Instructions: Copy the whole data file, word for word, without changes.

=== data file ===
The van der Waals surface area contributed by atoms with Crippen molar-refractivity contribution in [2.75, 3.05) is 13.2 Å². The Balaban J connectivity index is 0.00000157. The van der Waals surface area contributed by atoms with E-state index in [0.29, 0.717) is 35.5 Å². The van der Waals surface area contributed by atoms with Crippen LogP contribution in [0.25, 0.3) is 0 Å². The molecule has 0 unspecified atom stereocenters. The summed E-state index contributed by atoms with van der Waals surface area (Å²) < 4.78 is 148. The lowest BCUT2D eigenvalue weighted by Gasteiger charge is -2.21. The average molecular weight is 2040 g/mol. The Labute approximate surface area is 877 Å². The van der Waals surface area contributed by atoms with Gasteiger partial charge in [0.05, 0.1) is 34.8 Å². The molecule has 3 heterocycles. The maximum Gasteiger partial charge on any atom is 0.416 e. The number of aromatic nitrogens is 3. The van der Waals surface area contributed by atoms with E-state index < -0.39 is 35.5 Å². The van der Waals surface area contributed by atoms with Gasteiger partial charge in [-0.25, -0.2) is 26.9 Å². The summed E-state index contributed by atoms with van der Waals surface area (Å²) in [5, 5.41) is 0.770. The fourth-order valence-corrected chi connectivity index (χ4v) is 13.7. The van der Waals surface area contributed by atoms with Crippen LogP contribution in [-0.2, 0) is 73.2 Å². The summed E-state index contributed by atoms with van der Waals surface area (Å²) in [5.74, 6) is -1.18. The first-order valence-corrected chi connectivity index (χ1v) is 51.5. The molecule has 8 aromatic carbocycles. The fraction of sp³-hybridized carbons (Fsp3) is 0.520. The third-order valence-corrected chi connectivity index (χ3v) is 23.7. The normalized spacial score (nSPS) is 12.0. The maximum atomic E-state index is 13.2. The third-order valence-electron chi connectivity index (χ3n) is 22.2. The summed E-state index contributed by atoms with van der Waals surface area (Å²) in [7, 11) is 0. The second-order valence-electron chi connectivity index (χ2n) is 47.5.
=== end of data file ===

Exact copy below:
The van der Waals surface area contributed by atoms with Crippen molar-refractivity contribution in [2.75, 3.05) is 13.2 Å². The Balaban J connectivity index is 0.00000157. The van der Waals surface area contributed by atoms with E-state index in [0.29, 0.717) is 35.5 Å². The van der Waals surface area contributed by atoms with Crippen LogP contribution in [0.25, 0.3) is 0 Å². The molecule has 0 unspecified atom stereocenters. The summed E-state index contributed by atoms with van der Waals surface area (Å²) < 4.78 is 148. The lowest BCUT2D eigenvalue weighted by Gasteiger charge is -2.21. The average molecular weight is 2040 g/mol. The Labute approximate surface area is 877 Å². The van der Waals surface area contributed by atoms with Gasteiger partial charge in [0.05, 0.1) is 34.8 Å². The molecule has 3 heterocycles. The maximum Gasteiger partial charge on any atom is 0.416 e. The number of aromatic nitrogens is 3. The van der Waals surface area contributed by atoms with E-state index < -0.39 is 35.5 Å². The van der Waals surface area contributed by atoms with Gasteiger partial charge in [-0.25, -0.2) is 26.9 Å². The summed E-state index contributed by atoms with van der Waals surface area (Å²) in [5, 5.41) is 0.770. The fourth-order valence-corrected chi connectivity index (χ4v) is 13.7. The van der Waals surface area contributed by atoms with Crippen LogP contribution in [-0.2, 0) is 73.2 Å². The summed E-state index contributed by atoms with van der Waals surface area (Å²) in [5.74, 6) is -1.18. The first-order valence-corrected chi connectivity index (χ1v) is 51.5. The molecule has 8 aromatic carbocycles. The fraction of sp³-hybridized carbons (Fsp3) is 0.520. The third-order valence-corrected chi connectivity index (χ3v) is 23.7. The normalized spacial score (nSPS) is 12.0. The maximum atomic E-state index is 13.2. The third-order valence-electron chi connectivity index (χ3n) is 22.2. The summed E-state index contributed by atoms with van der Waals surface area (Å²) in [7, 11) is 0. The second-order valence-electron chi connectivity index (χ2n) is 47.5.